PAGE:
“We’ve now got more than 36 different organisations onboard and shipping out as far as the Cayman Islands. We’ve sold over 3,000 hoodies to date. In April we donated £11,770 and we’ll make another donation in November.”
Looking to the future now, Phil says knowing the Charity is there for him for life is a huge reassurance, particularly as he believes there’s a strong likelihood other joints – particularly his other hip – could be impacted by his condition.
“It’s essential to speak to professionals like those at Marine Court to try and prevent any compensatory issues,” says Phil. “As an example, I wear orthotics now in my trainers as one of my legs is slightly longer than the other following my surgery. They have a slippery surface and we’ve managed to establish that that was causing pain in my lower leg when I’m doing the treadmill test, because my toes are clawing trying to keep stable in the shoes. Just by changing the insoles, I’m able to do that test relatively pain free now.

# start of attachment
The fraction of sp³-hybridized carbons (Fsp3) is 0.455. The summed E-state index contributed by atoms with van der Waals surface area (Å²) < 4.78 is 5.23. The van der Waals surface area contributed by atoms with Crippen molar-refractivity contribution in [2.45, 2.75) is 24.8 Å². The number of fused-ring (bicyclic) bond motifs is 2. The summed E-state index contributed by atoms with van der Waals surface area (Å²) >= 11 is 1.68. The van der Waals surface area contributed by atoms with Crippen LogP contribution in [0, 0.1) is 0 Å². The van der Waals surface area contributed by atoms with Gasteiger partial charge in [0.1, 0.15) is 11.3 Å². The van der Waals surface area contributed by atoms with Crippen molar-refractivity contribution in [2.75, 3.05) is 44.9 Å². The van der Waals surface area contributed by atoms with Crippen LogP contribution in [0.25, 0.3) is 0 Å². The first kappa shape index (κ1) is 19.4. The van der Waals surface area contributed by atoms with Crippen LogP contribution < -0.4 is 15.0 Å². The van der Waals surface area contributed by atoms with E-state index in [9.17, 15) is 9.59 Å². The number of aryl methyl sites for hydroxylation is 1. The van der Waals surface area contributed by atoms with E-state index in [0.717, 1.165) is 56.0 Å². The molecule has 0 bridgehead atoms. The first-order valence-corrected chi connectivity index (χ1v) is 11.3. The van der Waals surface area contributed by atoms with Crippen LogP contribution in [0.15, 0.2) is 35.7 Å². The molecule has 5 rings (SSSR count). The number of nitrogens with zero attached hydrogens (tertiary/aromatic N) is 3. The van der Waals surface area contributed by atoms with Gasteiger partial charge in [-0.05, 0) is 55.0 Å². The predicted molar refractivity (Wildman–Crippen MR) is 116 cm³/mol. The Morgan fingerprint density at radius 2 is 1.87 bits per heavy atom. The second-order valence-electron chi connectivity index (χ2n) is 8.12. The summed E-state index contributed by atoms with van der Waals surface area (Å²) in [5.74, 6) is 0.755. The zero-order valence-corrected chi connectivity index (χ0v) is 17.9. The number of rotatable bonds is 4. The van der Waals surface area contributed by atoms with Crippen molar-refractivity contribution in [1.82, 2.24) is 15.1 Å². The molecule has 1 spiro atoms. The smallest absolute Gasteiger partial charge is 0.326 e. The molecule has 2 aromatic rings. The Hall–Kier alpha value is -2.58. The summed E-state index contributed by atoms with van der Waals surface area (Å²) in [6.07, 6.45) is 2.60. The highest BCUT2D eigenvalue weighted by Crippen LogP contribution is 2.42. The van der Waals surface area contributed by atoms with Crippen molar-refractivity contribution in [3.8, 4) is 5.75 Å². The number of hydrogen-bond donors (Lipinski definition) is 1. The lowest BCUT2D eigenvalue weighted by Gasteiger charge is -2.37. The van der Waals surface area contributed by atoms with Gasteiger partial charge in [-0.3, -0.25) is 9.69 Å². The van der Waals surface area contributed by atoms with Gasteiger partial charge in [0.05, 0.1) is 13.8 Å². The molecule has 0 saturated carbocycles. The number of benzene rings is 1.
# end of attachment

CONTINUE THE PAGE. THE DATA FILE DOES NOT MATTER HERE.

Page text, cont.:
“To have experienced the Charity’s support is the only way you truly appreciate what’s on offer. To think you have that for life, to me, is incredible. I don’t know any other Charity that provides that service, for life.
“When you come down to a centre and meet people from other services, whether working or retired, and see the impact and effect it’s having on them – even if it’s just being part of that group again of likeminded people, away from whatever is causing them stress in their day-to-day life or having their pain addressed or being looked after – is just such a fundamental, wonderful thing. It’s something we should be, and I am, grateful for.”
MyFFC has a wealth of information, articles and content on mental health, covering a broad range of subjects. Use our search tool and browse topics to find exactly what you’re looking for, or apply for support yourself simply and easily. Register at www.firefighterscharity.org.uk/myffc
If something is affecting your physical health, mental health or social wellbeing, let us help. Our team of specialists continue to provide remote support to beneficiaries, so call our Support Line on 0800 389 8820 or make an enquiry online. Alternatively, you can access support faster than ever on MyFFC by visiting the ‘Access Support’ tab once registered.